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The Kindness of Alois

P1030588Ilie and his sister Deborah are survivors of “The Night of Broken Glass.” In their book, An Uncommon Journey, they describe the fear they felt as they hid from the soldiers who had been ordered to ransack Jewish businesses and synagogues. They say they also will never forget the kindness of Alois, a young military officer, who risked his life to tell their father, “Gather your family tonight. Tell them to come here. Keep everyone inside. You will not be touched.” They remember later hearing the voices and boots that stopped at their door, and then moved on. In their words, “We were passed over. We were shielded by Alois. We were saved.”

But what about those who didn’t have someone like an Alois? Or, what about the Egyptians who died on the night of Israel’s first great Passover rescue from Egypt?

Would it help to suggest that the point of both is not to answer all of our questions. Their purpose is to gratefully remember a savior.

Does it help even more to remember that the story of Israel’s safe Exodus didn’t end there. According to the New Testament, that first Passover pointed to the God who would eventually, and voluntarily, sacrifice his own life, for the whole world.  The result is that  anyone who trusts in him will be able to gratefully remember forever the One who saved our everlasting life.

Does it help to shift the focus from questions about someone else’s Uncommon Journey… to an answer now offered to all?

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12 Responses to “The Kindness of Alois”

  1. SFDBWV says:

    I have often thought of how it was possible for such ignorant cruelty to have happened during the rise of Nazi power in Germany. However with the rise of Islamic violence in these past few decades it seems evil is still alive and well in the world.

    WWI was touted as “the war to end all wars.” WWII was an allied action to stop the power of Nazi and imperialist aggressor nations and offer the world *peace*.

    I would suppose this story goes farther back in time to any people who just wanted to be left alone to live in peace, but peace denied them because of the evil in men.

    Indeed Mart, peace, real peace can only come from God in the person of Jesus of Nazareth.

    As the *true* war to end all wars looms on the horizon, whereas it will bring only death and destruction, the victory is not because of the war, but because the King of Kings will finally bring true peace to the world.

    In Him lay our hopes and dreams for peace.


  2. tracey5tgbtg says:

    When I read Mart’s comment I think that it is not important whether our lives are saved in times of peril. Maybe rescue will come. Maybe it won’t. Sometimes people are saved from death, sometimes they aren’t. What is important is – are we saved eternally?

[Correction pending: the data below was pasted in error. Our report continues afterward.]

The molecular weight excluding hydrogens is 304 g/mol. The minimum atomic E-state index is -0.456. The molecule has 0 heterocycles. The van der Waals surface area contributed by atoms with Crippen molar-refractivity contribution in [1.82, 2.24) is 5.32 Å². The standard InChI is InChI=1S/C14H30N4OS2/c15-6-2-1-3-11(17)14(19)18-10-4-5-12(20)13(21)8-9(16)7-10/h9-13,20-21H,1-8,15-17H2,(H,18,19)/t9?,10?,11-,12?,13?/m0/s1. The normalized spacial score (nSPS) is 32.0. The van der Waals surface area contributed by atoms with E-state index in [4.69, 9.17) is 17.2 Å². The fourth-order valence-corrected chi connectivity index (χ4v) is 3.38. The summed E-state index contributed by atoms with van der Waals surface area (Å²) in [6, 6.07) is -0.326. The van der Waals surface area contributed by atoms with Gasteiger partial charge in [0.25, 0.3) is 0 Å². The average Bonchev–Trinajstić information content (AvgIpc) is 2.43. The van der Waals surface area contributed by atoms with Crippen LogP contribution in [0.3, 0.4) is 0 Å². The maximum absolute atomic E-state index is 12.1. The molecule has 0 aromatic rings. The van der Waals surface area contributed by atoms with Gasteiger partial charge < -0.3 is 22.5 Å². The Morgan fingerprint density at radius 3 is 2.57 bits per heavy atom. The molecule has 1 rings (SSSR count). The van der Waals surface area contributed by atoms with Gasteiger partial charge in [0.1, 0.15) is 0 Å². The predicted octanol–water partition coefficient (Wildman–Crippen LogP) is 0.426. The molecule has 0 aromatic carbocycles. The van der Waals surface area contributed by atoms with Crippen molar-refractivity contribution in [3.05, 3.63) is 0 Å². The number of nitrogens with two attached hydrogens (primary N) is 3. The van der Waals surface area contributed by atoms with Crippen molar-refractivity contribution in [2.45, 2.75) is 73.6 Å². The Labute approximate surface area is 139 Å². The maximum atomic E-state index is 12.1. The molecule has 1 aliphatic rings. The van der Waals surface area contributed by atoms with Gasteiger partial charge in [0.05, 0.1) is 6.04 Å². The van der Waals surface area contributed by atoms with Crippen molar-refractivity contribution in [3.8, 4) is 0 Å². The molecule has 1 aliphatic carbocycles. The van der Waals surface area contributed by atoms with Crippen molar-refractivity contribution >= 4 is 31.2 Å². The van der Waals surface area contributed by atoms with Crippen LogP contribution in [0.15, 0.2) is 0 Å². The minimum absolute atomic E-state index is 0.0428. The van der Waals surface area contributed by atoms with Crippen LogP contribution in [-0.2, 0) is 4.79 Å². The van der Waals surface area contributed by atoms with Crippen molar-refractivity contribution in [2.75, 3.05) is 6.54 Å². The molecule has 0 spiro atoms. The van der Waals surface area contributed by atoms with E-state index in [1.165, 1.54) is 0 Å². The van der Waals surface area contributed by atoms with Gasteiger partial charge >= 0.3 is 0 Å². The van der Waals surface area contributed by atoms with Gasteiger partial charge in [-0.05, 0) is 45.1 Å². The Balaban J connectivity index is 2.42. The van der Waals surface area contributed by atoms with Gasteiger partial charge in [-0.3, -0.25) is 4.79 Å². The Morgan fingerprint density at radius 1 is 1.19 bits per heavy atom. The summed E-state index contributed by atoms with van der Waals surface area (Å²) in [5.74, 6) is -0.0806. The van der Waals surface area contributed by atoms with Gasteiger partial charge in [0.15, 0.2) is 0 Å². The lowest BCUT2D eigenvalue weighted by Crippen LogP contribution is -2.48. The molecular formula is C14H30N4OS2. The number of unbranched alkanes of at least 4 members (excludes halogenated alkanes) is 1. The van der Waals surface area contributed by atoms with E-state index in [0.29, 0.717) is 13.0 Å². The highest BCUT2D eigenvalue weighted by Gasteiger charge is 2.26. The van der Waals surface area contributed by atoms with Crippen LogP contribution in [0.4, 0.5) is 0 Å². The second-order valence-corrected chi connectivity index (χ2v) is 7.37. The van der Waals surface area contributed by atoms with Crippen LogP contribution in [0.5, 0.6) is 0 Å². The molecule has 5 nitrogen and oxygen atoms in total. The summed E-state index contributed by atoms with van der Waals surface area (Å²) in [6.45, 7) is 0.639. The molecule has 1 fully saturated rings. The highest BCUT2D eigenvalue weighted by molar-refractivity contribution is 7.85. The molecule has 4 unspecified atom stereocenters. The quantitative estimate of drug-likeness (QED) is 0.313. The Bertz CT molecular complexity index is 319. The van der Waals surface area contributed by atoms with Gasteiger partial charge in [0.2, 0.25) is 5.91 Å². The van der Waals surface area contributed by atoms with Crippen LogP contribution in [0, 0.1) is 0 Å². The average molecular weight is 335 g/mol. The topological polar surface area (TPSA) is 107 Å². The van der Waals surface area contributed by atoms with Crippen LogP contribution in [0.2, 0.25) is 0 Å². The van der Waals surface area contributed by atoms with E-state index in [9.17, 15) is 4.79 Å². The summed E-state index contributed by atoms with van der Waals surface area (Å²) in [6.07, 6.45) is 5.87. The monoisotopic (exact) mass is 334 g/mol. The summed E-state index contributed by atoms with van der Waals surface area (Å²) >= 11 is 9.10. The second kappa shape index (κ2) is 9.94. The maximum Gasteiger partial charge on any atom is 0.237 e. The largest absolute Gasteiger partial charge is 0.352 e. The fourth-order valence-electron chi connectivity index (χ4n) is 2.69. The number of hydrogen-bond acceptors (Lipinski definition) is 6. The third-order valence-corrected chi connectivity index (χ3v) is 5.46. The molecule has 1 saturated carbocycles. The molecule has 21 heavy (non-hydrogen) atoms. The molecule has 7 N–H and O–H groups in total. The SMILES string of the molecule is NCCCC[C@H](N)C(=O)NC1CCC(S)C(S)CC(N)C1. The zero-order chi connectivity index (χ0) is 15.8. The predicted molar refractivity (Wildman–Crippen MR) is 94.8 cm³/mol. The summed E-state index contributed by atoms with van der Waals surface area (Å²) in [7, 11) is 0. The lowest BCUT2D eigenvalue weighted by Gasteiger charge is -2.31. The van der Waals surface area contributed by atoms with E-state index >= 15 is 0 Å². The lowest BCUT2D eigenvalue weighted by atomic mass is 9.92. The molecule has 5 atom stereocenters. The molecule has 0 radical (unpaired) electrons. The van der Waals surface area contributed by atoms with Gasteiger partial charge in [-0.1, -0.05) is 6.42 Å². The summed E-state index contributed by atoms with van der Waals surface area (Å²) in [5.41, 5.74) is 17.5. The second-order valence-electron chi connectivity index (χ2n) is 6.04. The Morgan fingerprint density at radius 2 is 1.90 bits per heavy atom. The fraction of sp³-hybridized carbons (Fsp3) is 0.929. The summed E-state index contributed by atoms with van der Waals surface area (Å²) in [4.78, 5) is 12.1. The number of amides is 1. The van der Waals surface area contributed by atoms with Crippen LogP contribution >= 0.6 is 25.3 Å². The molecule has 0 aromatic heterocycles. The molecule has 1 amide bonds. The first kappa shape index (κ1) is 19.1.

I agree with your comment, “The result is that anyone who trusts in him will be able to gratefully remember forever the One who saved our everlasting life.”

    I read the article in the link. I didn’t notice any mention of thanks to God for saving their lives.

    Did Jesus come to earth to save us from the atrocities of evil or to save us from our own sinful hearts?

    Even after we have surrendered our lives to Jesus and trusted in Him as Savior and know that we have eternal life and are saved from separation from Him, we still have pain and suffering. We are still hurt by this world. We still must face a physical death.

  3. remarutho says:

    Good Morning BTA Friends –

    The “Kindness of Alois” makes me see the face of Jesus when he gave Ilie and Deborah’s family protection and hope. I believe his savior-like action does merit mention of Alois as a kindhearted Gentile. It is a wonder that the Wacs have not tried to find Alois before the 21st century. Reporters asked, “What is the moral of your story about how Alois gave you help?”

    “In response, Wacs said, ‘There is no moral. Life is random. Survival is primarily a matter of luck. We survived because of that man, but if that man hadn’t been around, we wouldn’t have survived. It’s difficult to draw moral conclusions.’” (huffpost.com)

    It seems to me we are on our own in drawing conclusions from this inspiring story. The authors (Ilie at least) make no claim for this Gentile messiah. The opinion of the author does not change Alois’ resemblance to Jesus Christ. He is a “Schindler” in the life of the Wacs family. It may be at this time, much later in life, this brother and sister want to settle their outstanding business before they die.

    My belief is that the search for Alois is the stirring of a moral imperative. I pray this action will bring one or both of these siblings to faith in God rather than in luck.


  4. poohpity says:

    I can not say how many times I have unanswered questions about how things come about or don’t happen or the reasons they do. What is it about some coming through situations and others not making it. I think of the faith of Corrie Ten Boom’s sister and how she did not make it but Corrie did and that also applies to the many Jews who’s lives were taken and then those who were spared. I DO NOT UNDERSTAND but I do know that if the Lord meant me to know the reasons He would open my heart for understanding.